The short answer is: We can’t. Theoretically, it would be possible if a majority of voting Americans recognized the dangers inherent in national bankruptcy and elected presidents and a Congress that would undo the vast web of wealth-transfer programs, but this isn’t realistic. Few voters are willing to relinquish the particular government programs that benefit them, and so dismantling the welfare state voluntarily is a nonstarter.
Instead, the most likely scenario is to continue on our present self-destructive course until the point in time when there won’t be enough suckers who believe in “the full faith and credit of the federal government” to buy its debt, and the Federal Reserve is forced to create additional trillions of dollars, thereby torpedoing the purchasing power of the people and precipitating an economic cataclysm causing massive social upheaval and a likely political revolution.

A Blueprint for a Fiscally Responsible Government

Yes, and it’s a blueprint sitting in plain sight. It’s our Constitution.

The Constitution enumerates a relatively small number of functions that the federal government is to perform. There’s no explicit authorization in the Constitution for the federal government to get involved in directing, influencing, or managing such areas of our economy as agriculture, housing, health care, energy, education, transportation, retirement, etc.

It’s clear from the writings of the founding generation that they never expected the federal government to extend into the economic affairs of citizens.

Thomas Jefferson, in a letter to Albert Gallatin in 1817, said, “Congress has not unlimited powers to provide for the general welfare, but only those specifically enumerated.”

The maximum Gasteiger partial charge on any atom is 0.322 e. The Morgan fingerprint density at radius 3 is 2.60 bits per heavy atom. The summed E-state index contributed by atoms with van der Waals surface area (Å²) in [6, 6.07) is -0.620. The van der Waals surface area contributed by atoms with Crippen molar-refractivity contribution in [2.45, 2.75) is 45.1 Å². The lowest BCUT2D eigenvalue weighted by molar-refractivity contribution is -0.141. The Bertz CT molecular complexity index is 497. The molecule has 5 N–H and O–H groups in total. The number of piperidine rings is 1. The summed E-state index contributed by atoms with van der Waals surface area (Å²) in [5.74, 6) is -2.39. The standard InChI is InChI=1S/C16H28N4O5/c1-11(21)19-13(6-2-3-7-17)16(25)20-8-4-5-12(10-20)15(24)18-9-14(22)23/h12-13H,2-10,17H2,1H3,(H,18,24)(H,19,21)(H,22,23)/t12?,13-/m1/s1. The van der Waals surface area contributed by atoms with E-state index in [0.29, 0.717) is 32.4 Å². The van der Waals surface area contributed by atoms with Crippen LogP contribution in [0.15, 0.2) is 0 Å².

Chief Justice of the Supreme Court John Marshall (McCulloch v. Maryland, 1819) said, “This government is acknowledged by all, to be one of enumerated powers.”

James Jackson, member of the First Congress, said, “We must confine ourselves to the powers described in the Constitution, and the moment we pass it, we take an arbitrary stride towards a despotic Government.”

What happened to our founders’ vision of limited government? Again, the moral decay of “We, the people” bears the primary responsibility. President John Adams hit the nail on the head: “Our Constitution was made only for a moral and religious people. It is wholly inadequate to the government of any other.”

What President Adams understood is crucial. Any constitution—even one that expresses the most noble ideals and enlightened ideas—is little more than a piece of worthless paper if the people don’t value it enough to accept its authority and lack the commitment to consistently accept, uphold, and defend its strictures and rules.

We need a blueprint like our original Constitution. But more than that, we need a moral revival so that we can again live as free people under a federal government limited to the task of defending our lives, liberty, and property.

Views expressed in this article are opinions of the author and do not necessarily reflect the views of The Epoch Times.
Mark Hendrickson is an economist who retired from the faculty of Grove City College in Pennsylvania, where he remains fellow for economic and social policy at the Institute for Faith and Freedom. He is the author of several books on topics as varied as American economic history, anonymous characters in the Bible, the wealth inequality issue, and climate change, among others.